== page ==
Dr. Engelhard has not come forward with any objective evidence to support his opinion that "based upon a reasonable degree of medical certainty that the Bilateral Carpal Tunnel Syndrome sustained by Leon Dukes, Sr., was caused by his work duties as assigned by the Defendant Illinois Central Railroad Company." (Affidavit of Engelhard, P 8). Dr. Engelhard never conducted any studies, either related or unrelated to this case, of the work activities performed by Plaintiff. (Deposition of Engelhard, pp. 67, 682-84). He has never identified or conducted any studies of the effects of carrying signal lights. Id. at 67, 381-82. Engelhard testified as follows:


Q: Have you ever been out to the railroad to observe what a car inspector does?


A: I have ridden on trains and seen people inspecting cars.


Q: Again, Doctor --


A: You mean was I specifically asked by Goldbert, Weisman, Cairo to go out to Illinois Central Railroad to see what a car inspector does, no.


Q: Any other freight carrier railroad, have you gone out to any other railroad to observe what a car inspector does in his day-to-day tasks as a car inspector?


A: No.

 (Deposition of Engelhard, p. 67).


Q: Have you interviewed any railroad personnel regarding their personal experiences with the carrying of signal lights?


A: No.


. . .


Q: Do you know if [the handle is] on the top, the left side, the right side, the bottom, the back, the front? Do you know where the handle is?


A: Not exactly.


Q: Do you know how these lights are balanced when they are held by the handle?


A: No.


. . .


Q: Do you know if Mr. Dukes was carrying these lights in the manner in which they were designed to be carried.


A: I guess that would be an assumption so I would say no.

  (Deposition of Engelhard, pp. 682-83).


Q: Doctor, have you, for purposes of this case or any other carpel tunnel matter that you have reviewed, conducted any personal scientific research on the carrying of signal lights and carpal tunnel syndrome?


A: I believe I already answered that, and the answer is no.


Q: Have you done any personal or scientific research regarding the carrying of any objects such as these signal lights and the development of carpal tunnel syndrome?


A: No.


Q: What about scientific studies with carrying and the development of arthritic writs -- Have you done any personal research or scientific research or studies with regard to carrying any sort of object and the development of arthritic wrists.


A: No.

  (Deposition of Engelhard, p. 382).

  Dr. Engelhard did not specify studies or other literature on which he relied to demonstrate how ergonomic studies of other job tasks or wrist functions support his conclusions in this case. Dr. Engelhard testified that he is not aware of any "scientific studies, research or literature that demonstrates that handling these signal lights differently" than the way Plaintiff alleges that he handled them would have prevented Plaintiff from developing CTS. (Deposition of Engelhard, p. 707).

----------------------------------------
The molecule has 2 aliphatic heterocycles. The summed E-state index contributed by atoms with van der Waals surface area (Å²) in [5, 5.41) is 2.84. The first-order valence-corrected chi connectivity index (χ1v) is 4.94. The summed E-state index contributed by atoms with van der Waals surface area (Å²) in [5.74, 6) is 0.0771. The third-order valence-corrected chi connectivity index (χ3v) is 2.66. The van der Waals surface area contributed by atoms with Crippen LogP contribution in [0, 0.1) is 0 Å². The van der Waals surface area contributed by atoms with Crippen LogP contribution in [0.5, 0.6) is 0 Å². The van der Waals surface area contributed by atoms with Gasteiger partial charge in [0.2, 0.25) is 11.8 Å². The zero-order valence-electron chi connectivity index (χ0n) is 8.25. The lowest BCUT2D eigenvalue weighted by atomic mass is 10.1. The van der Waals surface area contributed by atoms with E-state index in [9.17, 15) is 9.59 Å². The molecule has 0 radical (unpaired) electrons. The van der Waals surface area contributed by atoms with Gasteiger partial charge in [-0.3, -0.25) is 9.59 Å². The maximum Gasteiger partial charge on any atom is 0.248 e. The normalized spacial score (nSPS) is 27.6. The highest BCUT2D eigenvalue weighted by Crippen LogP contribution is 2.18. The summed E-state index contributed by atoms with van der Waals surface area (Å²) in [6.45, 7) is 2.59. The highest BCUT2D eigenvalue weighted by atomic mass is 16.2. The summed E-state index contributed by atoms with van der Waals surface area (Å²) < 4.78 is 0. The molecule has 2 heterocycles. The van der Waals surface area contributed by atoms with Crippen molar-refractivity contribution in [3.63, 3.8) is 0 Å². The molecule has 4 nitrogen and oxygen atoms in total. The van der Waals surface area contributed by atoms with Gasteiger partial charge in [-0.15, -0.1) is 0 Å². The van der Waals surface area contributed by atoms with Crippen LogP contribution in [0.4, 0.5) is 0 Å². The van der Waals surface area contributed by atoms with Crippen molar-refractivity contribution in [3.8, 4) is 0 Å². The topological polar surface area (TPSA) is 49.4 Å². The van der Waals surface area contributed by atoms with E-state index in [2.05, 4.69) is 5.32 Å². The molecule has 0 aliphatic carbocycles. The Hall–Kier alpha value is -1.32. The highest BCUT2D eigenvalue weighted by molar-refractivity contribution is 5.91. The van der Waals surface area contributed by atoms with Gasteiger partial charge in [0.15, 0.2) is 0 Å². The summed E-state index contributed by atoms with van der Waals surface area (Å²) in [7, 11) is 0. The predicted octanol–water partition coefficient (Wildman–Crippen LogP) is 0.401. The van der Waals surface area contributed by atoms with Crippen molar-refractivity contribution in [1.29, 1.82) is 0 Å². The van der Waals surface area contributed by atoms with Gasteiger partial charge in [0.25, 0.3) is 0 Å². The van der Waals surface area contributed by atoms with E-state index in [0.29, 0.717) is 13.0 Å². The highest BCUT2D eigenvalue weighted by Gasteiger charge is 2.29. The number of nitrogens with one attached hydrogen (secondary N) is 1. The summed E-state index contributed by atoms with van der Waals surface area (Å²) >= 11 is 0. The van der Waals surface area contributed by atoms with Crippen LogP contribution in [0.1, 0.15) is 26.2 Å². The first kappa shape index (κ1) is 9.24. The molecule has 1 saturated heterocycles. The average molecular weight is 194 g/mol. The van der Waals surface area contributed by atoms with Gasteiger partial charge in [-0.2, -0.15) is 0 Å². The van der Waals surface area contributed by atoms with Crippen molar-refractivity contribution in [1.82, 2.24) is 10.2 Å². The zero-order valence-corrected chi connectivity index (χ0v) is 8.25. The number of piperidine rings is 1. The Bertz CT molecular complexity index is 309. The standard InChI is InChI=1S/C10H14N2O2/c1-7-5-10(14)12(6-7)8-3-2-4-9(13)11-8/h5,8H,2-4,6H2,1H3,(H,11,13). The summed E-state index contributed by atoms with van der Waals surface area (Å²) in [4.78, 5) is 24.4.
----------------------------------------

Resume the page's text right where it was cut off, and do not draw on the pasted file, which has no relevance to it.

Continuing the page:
Additionally, Dr. Engelhard's opinion was elicited by Plaintiff specifically for purposes of this litigation. See Daubert, 43 F.3d at 1317. At his deposition, the following colloquy ensued:


Q: Do your opinions and conclusions in this case, Doctor, with respect to the casual relationship between Mr. Dukes' carpal tunnel syndrome and his job as a car inspector grow naturally and directly out of research you have conducted in the area of carpal tunnel syndrome?


. . .


A: No.


Q: Do they grow out of scientific research you are or have been involved in as a doctor outside or independent of this or other litigation you may be involved in?


. . .


A: No.


Q: Can you tell us, Doctor, what testing you have performed to try to disprove your hypothesis that carrying signal lights caused Mr. Dukes' carpal tunnel syndrome?


A: None.

  (Deposition of Engelhard, pp. 332-33).

  Finally, Dr. Engelhard basis his opinions on the self-reported history of Plaintiff. Dr. Engelhard stated:


Mr. Dukes sat with me and I asked him about the activities that he engaged in and the onset of his symptoms back when he had the carpal tunnel syndrome, and he described activities to me. And, at that time, I formed a judgment that such activities could have caused the problem or aggravated an underlying condition.

  (Deposition of Engelhard, p. 259) (emphasis added). In addition, he testified as follows:


Q: If the history that Mr. Dukes provided you is not accurate, would that affect the reliability of your clinical judgment that's based upon that inaccurate history?


A: It is possible, yes.

  (Deposition of Engelhard, pp. 605-06).

  Accordingly, the Court finds that Dr. Engelhard's testimony is inadmissible. He has not conducted an independent investigation or research into the causes of CTS in general, or, more specifically, whether carrying signal lights causes CTS. He has articulated no technique or methodology by which his conclusions can be scientifically and objectively tested or subjected to peer review. He prepared his testimony specifically for this litigation, and his conclusions are mainly based on the Plaintiff's own description of his work. As a result, Dr. Engelhard's testimony does not meet the requirements of the Daubert test. *fn3"